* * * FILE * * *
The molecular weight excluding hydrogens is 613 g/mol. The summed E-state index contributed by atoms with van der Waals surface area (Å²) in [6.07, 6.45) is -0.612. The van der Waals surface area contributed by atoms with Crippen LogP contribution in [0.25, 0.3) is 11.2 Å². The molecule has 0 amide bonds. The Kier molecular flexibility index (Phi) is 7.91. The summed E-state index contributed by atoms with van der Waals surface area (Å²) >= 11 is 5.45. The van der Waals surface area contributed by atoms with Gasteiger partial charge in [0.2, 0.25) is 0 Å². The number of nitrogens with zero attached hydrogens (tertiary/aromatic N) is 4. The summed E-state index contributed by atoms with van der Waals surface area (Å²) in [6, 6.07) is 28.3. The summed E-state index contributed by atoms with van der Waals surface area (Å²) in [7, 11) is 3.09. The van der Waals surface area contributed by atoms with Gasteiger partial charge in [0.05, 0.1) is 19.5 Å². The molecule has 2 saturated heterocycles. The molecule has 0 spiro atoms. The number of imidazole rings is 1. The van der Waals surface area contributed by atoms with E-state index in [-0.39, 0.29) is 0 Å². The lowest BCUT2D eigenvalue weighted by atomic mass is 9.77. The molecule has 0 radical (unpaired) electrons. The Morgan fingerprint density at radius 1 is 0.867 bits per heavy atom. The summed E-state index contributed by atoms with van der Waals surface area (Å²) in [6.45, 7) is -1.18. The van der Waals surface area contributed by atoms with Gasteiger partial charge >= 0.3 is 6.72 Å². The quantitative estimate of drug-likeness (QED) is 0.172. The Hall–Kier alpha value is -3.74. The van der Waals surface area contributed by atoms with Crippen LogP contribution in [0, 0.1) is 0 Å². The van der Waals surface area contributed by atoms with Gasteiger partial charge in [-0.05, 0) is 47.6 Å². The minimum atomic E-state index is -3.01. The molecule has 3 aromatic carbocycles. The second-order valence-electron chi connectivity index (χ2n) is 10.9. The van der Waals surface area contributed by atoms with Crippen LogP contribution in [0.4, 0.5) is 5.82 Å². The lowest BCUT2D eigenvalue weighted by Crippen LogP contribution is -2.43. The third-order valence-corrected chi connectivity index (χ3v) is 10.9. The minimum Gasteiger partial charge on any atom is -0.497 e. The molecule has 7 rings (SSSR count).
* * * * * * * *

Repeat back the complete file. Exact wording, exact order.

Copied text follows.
The molecular weight excluding hydrogens is 613 g/mol. The summed E-state index contributed by atoms with van der Waals surface area (Å²) in [6.07, 6.45) is -0.612. The van der Waals surface area contributed by atoms with Crippen LogP contribution in [0.25, 0.3) is 11.2 Å². The molecule has 0 amide bonds. The Kier molecular flexibility index (Phi) is 7.91. The summed E-state index contributed by atoms with van der Waals surface area (Å²) >= 11 is 5.45. The van der Waals surface area contributed by atoms with Gasteiger partial charge in [0.2, 0.25) is 0 Å². The number of nitrogens with zero attached hydrogens (tertiary/aromatic N) is 4. The summed E-state index contributed by atoms with van der Waals surface area (Å²) in [6, 6.07) is 28.3. The summed E-state index contributed by atoms with van der Waals surface area (Å²) in [7, 11) is 3.09. The van der Waals surface area contributed by atoms with Gasteiger partial charge in [0.05, 0.1) is 19.5 Å². The molecule has 2 saturated heterocycles. The molecule has 0 spiro atoms. The number of imidazole rings is 1. The van der Waals surface area contributed by atoms with E-state index in [-0.39, 0.29) is 0 Å². The lowest BCUT2D eigenvalue weighted by atomic mass is 9.77. The molecule has 0 radical (unpaired) electrons. The Morgan fingerprint density at radius 1 is 0.867 bits per heavy atom. The summed E-state index contributed by atoms with van der Waals surface area (Å²) in [6.45, 7) is -1.18. The van der Waals surface area contributed by atoms with Gasteiger partial charge >= 0.3 is 6.72 Å². The quantitative estimate of drug-likeness (QED) is 0.172. The Hall–Kier alpha value is -3.74. The van der Waals surface area contributed by atoms with Crippen LogP contribution in [0, 0.1) is 0 Å². The van der Waals surface area contributed by atoms with Gasteiger partial charge in [-0.05, 0) is 47.6 Å². The minimum atomic E-state index is -3.01. The molecule has 3 aromatic carbocycles. The second-order valence-electron chi connectivity index (χ2n) is 10.9. The van der Waals surface area contributed by atoms with Crippen LogP contribution in [0.4, 0.5) is 5.82 Å². The lowest BCUT2D eigenvalue weighted by Crippen LogP contribution is -2.43. The third-order valence-corrected chi connectivity index (χ3v) is 10.9. The minimum Gasteiger partial charge on any atom is -0.497 e. The molecule has 7 rings (SSSR count).